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Moon lambasts Japan over ‘unwise’ trade moves

Moon warns that Japan will sustain bigger damage

President Moon Jae-in on Monday urged Japan again to reconsider its trade curbs, saying that linking historical and economic issues was a “very unwise move” and that Japan would ultimately be hit harder than Korea.

“Japan’s unprecedented action of linking historical issues to economic issues is a very unwise measure that goes against the history of improving bilateral relations,” Moon said at a weekly meeting with his aides. 

President Moon Jae-in speaks at the weekly meeting with senior aides on Monday. Yonhap
President Moon Jae-in speaks at the weekly meeting with senior aides on Monday. Yonhap

He added that the two countries had until now kept historical issues separate from those concerning the economy, national security and culture.

Tokyo’s decision to remove South Korea from a list of countries receiving preferential treatment in importing key industrial materials form Japan has been interpreted as retaliation against the Supreme Court’s decision on Korean victims of forced labor during Japan’s occupation of the peninsula in the first half of the 20th century.

Due to the measures, exporting industrial materials such as fluorinated polyimides to South Korea now requires the Japanese government’s approval. Local semiconductor makers are expected to be hit hardest by the measures, as South Korean firms are almost entirely dependent on Japanese imports.

Saying that Japan has ignored Seoul’s proposed solution to the matter -- which his government is open to negotiating with Japan -- Moon urged Tokyo to seek a diplomatic solution.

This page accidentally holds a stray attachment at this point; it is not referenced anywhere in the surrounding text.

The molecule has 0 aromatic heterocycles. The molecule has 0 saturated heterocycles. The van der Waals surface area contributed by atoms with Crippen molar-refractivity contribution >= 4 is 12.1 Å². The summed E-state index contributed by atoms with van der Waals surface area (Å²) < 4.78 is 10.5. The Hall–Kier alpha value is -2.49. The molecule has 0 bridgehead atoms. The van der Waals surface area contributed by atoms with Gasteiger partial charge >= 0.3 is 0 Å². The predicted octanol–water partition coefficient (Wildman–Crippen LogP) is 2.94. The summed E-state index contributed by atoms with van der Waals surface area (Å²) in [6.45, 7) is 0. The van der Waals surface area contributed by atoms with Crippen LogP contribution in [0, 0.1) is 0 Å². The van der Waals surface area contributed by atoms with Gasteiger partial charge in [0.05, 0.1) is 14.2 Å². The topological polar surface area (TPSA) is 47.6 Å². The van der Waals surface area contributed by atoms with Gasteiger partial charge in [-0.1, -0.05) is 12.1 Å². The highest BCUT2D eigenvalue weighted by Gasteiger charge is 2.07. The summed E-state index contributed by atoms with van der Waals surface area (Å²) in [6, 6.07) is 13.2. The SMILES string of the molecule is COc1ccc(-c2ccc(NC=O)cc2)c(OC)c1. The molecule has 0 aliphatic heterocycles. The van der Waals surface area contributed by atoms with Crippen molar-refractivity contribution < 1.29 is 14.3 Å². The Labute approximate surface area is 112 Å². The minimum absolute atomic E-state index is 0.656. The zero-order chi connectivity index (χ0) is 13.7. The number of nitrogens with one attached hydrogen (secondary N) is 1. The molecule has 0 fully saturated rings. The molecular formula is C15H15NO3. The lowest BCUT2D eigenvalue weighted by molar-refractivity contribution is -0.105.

“The Japanese government has taken measures unilaterally without any diplomatic negotiations or efforts,” Moon said, adding that Japan should withdraw the measures.

The South Korean Supreme Court’s rulings siding with the victims of forced labor has met with protests from Japan. Seoul has maintained its position that the government cannot interfere with the judiciary.

Last month, Seoul suggested establishing a fund to compensate the victims with money raised by concerned South Korean and Japanese companies.

Moon also took issue with Tokyo’s claims that its trade measures had been prompted by the possibility of South Korea failing to enforce sanctions on North Korea.

“This is a grave challenge against our government that not only executes international trade restrictions in an exemplary manner but upholds UN Security Council resolutions, while doing all we can to improve inter-Korean relations and to establish peace on the Korean Peninsula within this frame,” Moon said.

“If Japan had such suspicions, (Japan) should have raised the issue with South Korea first or with an international monitoring body, but (it) instead raised the allegations without saying anything beforehand.”

Since rolling out the trade measures, high-ranking Japanese officials have hinted that Japan-made materials that could be used for weapons production had leaked into North Korea via the South.

Seoul immediately hit back, suggesting that both South Korea and Japan be reviewed by an international body to determine whether such leaks related to sanctions on North Korea have occurred.

At the meeting, Moon hinted that Japan’s move could have ulterior motives, saying that the measures target South Korea’s semiconductor industry.

“This is tantamount to blocking our economy’s growth at a time when (the Korean) economy is seeking a higher level of growth. If Japan’s motives are in this, then it will not succeed,” Moon said.

Moon added that South Korea has overcome obstacles in the past and that the country should localize the production of materials and equipment and diversify overseas sources.

“I warn that in the end, the bigger damage will be dealt to the Japanese economy,” Moon said.

He said the government will spare no effort to support local firms in handling the situation and to reform the structure of the country’s economy.

By Choi He-suk (